This week I have a mystery for you! Can you guess what the three items at the top of the post are? Here’s a clue (maybe unhelpful): although one is pink, one is white, and one has a grilled top they are all the same.
Only four more weeks of food shopping left in Japan – the time is flying by.
Today’s weekly food shopping experience was one I hope not to repeat. No, the store wasn’t weird or anything, and prices were OK, but because Brett was over at our son’s I did the shopping on my own . . . and it was HEAVY! Carrying all of it home, up the stairs, and getting it put away on my own about did me in! I thought my arms were going to fall off, plus it was warmer than expected so I was perspiring heavily and my glasses kept slipping off my nose the whole way home. I’m sure I was quite the sight.
Still no paper products . . .
. . . and no hand sanitizer.
Of course, I have no one but myself to blame. I didn’t need nor buy much at Tokyu this week and spent ¥5673/$55.18. However, Kaldi Coffee Farm had a few more jars of the Smuckers peanut butter back in stock, “on sale” for ¥537/$5.24 per jar, so I bought five of those, as well as a few other things that were back in the store. The total spent at Kaldi was ¥4374/$$42.68. Prices for everything were more today because the dollar has been falling against the yen this past week, and if it continues to drop life is going to have to get leaner for us in our few remaining weeks in Japan.
Here’s what I bought (and lugged home) today:
Dairy: I bought our usual 1-liter carton of nonfat milk, a half dozen eggs, one nonfat plain yogurt, but also got a package of grated cheese, and two 10-packs of store-brand Yakult. The grated cheese was ¥368/$3.58, but was the largest amount for the lowest price. The Yakult-drink was ¥148/$1.44, making the two ten-packs less than one brand name Yakult 10-pack (the choice was also made easier because there was no regular Yakult available). I sure hope it tastes as good.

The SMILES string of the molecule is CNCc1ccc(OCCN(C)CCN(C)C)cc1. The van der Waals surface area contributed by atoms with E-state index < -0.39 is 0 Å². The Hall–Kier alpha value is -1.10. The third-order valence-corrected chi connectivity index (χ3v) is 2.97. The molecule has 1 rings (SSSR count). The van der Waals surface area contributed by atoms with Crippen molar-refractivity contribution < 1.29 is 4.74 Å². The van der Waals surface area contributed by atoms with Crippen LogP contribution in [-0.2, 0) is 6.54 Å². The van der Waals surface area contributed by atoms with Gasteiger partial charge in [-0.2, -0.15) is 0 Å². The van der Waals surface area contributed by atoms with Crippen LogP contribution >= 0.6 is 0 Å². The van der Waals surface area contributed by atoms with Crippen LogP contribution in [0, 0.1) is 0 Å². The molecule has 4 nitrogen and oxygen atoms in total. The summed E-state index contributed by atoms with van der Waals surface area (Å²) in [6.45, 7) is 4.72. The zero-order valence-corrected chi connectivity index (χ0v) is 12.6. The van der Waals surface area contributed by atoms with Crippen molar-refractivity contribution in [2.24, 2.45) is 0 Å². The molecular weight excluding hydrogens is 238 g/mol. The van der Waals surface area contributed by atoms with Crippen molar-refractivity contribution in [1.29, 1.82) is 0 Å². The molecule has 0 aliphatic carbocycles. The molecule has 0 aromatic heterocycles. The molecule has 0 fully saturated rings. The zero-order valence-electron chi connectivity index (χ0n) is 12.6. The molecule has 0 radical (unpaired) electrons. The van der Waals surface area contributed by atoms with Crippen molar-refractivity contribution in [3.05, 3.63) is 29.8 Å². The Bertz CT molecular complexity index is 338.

Meat: The only meat purchased this week was three packages of sliced ham, for the slow cooker ham and cheese casserole. It was on sale for ¥188/$1.83 each. Each package contains six slices of ham.
Produce: I bought five bananas, two apples, two kiwi fruit, an orange (for another olive oil orange cake), a bag of shredded cabbage for coleslaw, two potatoes (for curry), one BIG carrot (for curry), and two cucumbers. The kiwi fruit was expensive (¥198/$1.93 each) which is why I only bought two. They had some for ¥88 each but they were all as hard as rocks and would be very sour so I passed. The cabbage was also ¥198, but everything else was the same as last week.
Bread: We usually never buy bread, but I needed sliced country-style bread for the ham and cheese casserole, and slider-sized buns for barbecue pulled pork. I didn’t notice until I got home, but the buns have a small amount of margarine inside (!!), but since I have no idea how to return them we’ll open them up and take out the margarine before adding the pork! The loaf of bread was ¥228/$2.23 (on sale) and the buns were ¥148/$1.48 per package.
Prepared foods: I bought two packages of (expensive) katsudon (pork cutlet with onion and egg over rice) for ¥498/$4.84. We have both been craving it and will reheat for dinner. For my lunch today I picked up a package of three garlic chicken wings and a small container of potato salad for ¥436/$4.24.
Miscellaneous: I am now hooked on 16 Tea, so picked up two bottles (four servings). At Tokyu it’s just ¥88/85¢ per bottle; at a convenience store a bottle costs ¥140/$1.36.